The majority of the visible matter in the universe is plasma – hot ionised gas made of charged particles – that displays a rich variety of fascinating behaviour. Due to its complexity, many aspects of this have yet to be fully understood, but they play key roles in shaping astrophysical environments. One of the most widespread processes, but least well-understood, is plasma turbulence – the complex, chaotic, motions of these plasmas that stores, transports, and ultimately dissipates energy, leading to heating, large-scale flows, particle acceleration and many other effects.
My research uses data from spacecraft throughout the solar system, such as Parker Solar Probe and Solar Orbiter, to understand the fundamental nature of this turbulence.
Important questions include how energy injected at large astrophysical scales creates small scale structure, where plasma microphysics becomes important. At these plasma microscales energy is dissipated leading to heating, and another important question is how this heating occurs and depends on the different conditions – that is how different space environments are heated. Modern spacecraft produce high resolution data as they fly through various solar system plasmas, allowing these processes to now be understood.
Impacts of plasma turbulence
More recently, I have been expanding my research programme to understand the broader range of impacts of plasma turbulence. For example, it is one of the main candidates to explain how the solar corona is heated to such high temperatures (greater than one million Kelvin) and how the fast solar wind is generated. It may also play significant roles in shaping the overall structure of our heliosphere, as well as more distant astrophysical environments, such as the interstellar medium, accretion flows, and galaxy clusters.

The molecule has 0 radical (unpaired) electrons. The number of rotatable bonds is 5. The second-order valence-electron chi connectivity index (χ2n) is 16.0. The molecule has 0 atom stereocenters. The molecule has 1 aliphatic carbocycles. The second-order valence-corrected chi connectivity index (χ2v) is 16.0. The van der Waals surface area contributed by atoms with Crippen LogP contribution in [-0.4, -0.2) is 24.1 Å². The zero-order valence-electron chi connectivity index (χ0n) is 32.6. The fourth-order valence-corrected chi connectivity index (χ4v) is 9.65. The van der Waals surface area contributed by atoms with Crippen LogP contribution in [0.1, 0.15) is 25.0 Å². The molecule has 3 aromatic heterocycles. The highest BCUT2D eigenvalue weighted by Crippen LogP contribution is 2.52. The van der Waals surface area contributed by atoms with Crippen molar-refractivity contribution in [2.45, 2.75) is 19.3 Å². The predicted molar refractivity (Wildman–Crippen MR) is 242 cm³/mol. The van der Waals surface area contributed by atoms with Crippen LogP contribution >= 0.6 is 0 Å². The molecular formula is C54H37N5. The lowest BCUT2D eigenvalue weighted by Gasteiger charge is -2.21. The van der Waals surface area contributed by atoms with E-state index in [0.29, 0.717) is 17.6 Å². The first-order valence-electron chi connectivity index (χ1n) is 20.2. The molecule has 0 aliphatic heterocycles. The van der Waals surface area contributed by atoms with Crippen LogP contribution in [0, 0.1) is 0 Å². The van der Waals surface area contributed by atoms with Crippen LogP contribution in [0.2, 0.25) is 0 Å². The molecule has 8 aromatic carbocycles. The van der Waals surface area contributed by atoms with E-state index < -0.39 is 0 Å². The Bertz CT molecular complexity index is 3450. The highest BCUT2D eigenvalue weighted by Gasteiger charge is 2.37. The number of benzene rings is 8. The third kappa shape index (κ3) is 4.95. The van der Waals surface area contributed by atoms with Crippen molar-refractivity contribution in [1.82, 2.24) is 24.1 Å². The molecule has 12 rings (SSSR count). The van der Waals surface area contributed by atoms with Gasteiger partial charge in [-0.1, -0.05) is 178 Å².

Finally, with space weather becoming increasing recognised as important and urgent to understand and predict, the potential role that turbulence plays in the range of space weather effects needs to be investigated. My current research programme makes use of spacecraft observations, lab experiments, along with plasma theory and simulation, to understand both the fundamentals and range of impacts of turbulence across the variety of space and astrophysical environments.
In addition to my research, I also take part in various public engagement activities. These have included media appearances on TV, radio, and podcasts, for example, to discuss Parker Solar Probe and its discoveries, public talks, for example, at local astronomy clubs, and participating in science festivals and exhibits, for example, at the Kennedy Space Center and the Royal Society.
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